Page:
5. Cooks et. al. have made use of the non-covalent adducts that many substances form with metal ions and other substances to perform chiral analysis. A chiral amino acid and a metal ion, copper is commonly used will form complexes with chiral mixtures the two steroismeric species of which will be distinguishable in tandem mass spectrometry in that they give different intensities of their product ions according to the original steroisomer present. This provides a method for steroisomeric analysis on small quantities of material where insufficient is present for a full NMR determination to take place.


Conclusions

There is wealth of reported experiments in which small molecules are being examined by API methods. Probably the greatest use of API techniques is employed by the pharmaceutical industry in qualitative and quantitative studies related to drug development. The emphasis here is on rapid automated multisample processing. A recent review of the applications to metabolic studies22 reveals the extent of experimentation in this field. Apart from the examples mentioned above, analysis of inorganic ions, organo-metallic species, mechanisms of reaction and thermodynamic parameters are also being investigated. It is important to have some understanding of the mechanisms of ionisation in the various atmospheric pressure systems if the optimum conditions for applying the sample are to be obtained. As our understanding of the basic mechanisms involved in ESI grows I am sure new and better procedures will continue to be developed.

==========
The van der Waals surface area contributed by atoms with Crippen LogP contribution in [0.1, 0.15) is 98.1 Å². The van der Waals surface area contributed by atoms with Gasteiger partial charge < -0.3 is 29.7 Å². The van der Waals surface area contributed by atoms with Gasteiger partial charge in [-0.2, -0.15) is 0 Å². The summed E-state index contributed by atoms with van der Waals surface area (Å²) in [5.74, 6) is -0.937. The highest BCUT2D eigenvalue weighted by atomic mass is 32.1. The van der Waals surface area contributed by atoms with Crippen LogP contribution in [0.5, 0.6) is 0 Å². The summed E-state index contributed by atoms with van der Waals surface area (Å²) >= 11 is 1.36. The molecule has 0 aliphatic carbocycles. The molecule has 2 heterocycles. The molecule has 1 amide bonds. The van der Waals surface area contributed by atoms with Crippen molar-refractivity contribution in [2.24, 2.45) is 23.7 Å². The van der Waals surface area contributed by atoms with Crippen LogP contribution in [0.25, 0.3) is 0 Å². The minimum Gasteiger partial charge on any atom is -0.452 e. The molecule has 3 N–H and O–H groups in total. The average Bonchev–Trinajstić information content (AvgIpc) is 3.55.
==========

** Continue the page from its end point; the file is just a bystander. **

References